Even by Dickens' normal standards, this is a pretty long book, and with more longueurs than there are in similarly weighty tomes. Bleak House springs to mind - you could summarise the plot of Dombey in many fewer words, and there are fewer balls Dickens is juggling in the air at once. It hints at the greater books that were still to come. Dickens has not perfected the formula yet, but there are signs of a great ambition. It doesn't drag (quite) as much as it might, and there is, as usual, an enormous amount to love about it.

James Carker is an interesting villain. The frequent references to his constantly flashing teeth get a bit wearisome, like Skimpole's eternal protestations of his childishness, but of course the teeth themselves are not the point. His permanent display of them encapsulates his character. Captain Bunsby is another case. Reference is made to his never looking into someone's eyes, but always several miles into the distance, the result of his seafaring life. At the moment where Captain Cuttle talks of the West Indies, Bunsby is focusing on Greenland. This occasionally expressed quirk is a beautiful distillation of his being. Re Carker's teeth, I thought of Vronsky and wondered if perhaps Carker's teeth might be rendered less effective as Carker's inevitable comeuppance neared; sadly he never gets his Martin Amis moment. Carker's a bit like a prototype for Tulkinghorn a few years later: he is an insidious presence with his fingers in many pies, makes it his business to know secrets, winnows his ways into people's beings; but other than that he appears somewhat impotent. So much is suggested, but we rarely see him exercising any of his undoubted (albeit insinuated) malevolence until the book's later stages, his part in Walter Gay's exile notwithstanding. Occasionally I found him rather lacklustre.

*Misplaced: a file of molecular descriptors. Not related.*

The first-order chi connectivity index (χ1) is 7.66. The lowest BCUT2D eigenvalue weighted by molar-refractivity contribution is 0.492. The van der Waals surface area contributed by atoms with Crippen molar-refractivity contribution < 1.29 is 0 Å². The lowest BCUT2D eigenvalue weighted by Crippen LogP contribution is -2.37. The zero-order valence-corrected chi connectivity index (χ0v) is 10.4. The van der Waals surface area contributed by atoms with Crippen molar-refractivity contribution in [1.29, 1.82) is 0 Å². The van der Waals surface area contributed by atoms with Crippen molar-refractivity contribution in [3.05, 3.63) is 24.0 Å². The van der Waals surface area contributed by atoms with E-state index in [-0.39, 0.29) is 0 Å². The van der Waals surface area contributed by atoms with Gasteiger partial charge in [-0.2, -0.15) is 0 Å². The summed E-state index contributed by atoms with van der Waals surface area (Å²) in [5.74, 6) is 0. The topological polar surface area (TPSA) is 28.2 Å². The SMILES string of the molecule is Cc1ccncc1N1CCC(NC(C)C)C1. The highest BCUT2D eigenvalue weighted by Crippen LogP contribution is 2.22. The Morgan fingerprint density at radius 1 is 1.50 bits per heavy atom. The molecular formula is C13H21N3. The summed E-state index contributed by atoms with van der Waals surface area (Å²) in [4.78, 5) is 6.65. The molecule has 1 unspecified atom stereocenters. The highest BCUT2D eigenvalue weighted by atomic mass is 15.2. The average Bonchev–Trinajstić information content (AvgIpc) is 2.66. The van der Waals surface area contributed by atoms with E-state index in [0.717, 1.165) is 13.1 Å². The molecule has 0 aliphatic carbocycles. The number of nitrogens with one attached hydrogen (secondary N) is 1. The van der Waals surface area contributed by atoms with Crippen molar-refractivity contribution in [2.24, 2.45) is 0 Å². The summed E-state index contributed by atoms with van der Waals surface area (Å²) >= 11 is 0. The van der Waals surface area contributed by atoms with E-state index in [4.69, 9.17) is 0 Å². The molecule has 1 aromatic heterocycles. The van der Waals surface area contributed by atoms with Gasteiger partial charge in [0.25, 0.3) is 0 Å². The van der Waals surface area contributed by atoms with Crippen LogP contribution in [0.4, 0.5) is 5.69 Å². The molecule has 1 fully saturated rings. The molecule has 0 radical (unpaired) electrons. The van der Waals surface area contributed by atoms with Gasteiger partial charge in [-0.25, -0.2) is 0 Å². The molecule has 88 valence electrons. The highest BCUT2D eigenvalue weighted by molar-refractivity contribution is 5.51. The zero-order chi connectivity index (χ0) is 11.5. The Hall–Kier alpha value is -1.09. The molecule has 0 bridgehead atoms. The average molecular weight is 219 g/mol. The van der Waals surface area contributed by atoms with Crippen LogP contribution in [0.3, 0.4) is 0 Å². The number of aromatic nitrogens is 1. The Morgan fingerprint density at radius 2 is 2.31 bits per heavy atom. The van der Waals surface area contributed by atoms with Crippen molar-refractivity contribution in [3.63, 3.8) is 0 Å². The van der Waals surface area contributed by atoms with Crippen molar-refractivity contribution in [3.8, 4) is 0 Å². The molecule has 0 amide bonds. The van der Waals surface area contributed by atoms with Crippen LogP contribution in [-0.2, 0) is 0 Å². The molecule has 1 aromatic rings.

The book has another villain, of course, and that's Dombey himself. It's a bold move by Dickens to make his protagonist such an utter dick, and I found it problematic. It's not a spoiler to say that a lot of the book focuses on Dombey's neglect of his saintly daughter Florence (a Dickensian saintliness that sometimes strays into goody-goody Esther Summerson territory, though I can't pretend I didn't fall in love with her) and her attempts to win his love. Dombey is proud and pompous, and very rarely checked. The one occasion where another character is bold enough to tell him to his face what a disgrace he is, is a cause for celebration. Florence puts up with a tremendous amount for the sake of her father, without much respite. She's like Tess of the d'Urbervilles, but Dickens being Dickens one senses that the good will end happily and the bad unhappily. At least she has her acolytes in the likes of Susan Nipper and Polly Toodle, Captain Cuttle and Solomon Gills and Walter Gay, her brother Paul and his friend Toots, who are all devoted to her, and some of whom are in a position to assuage her suffering.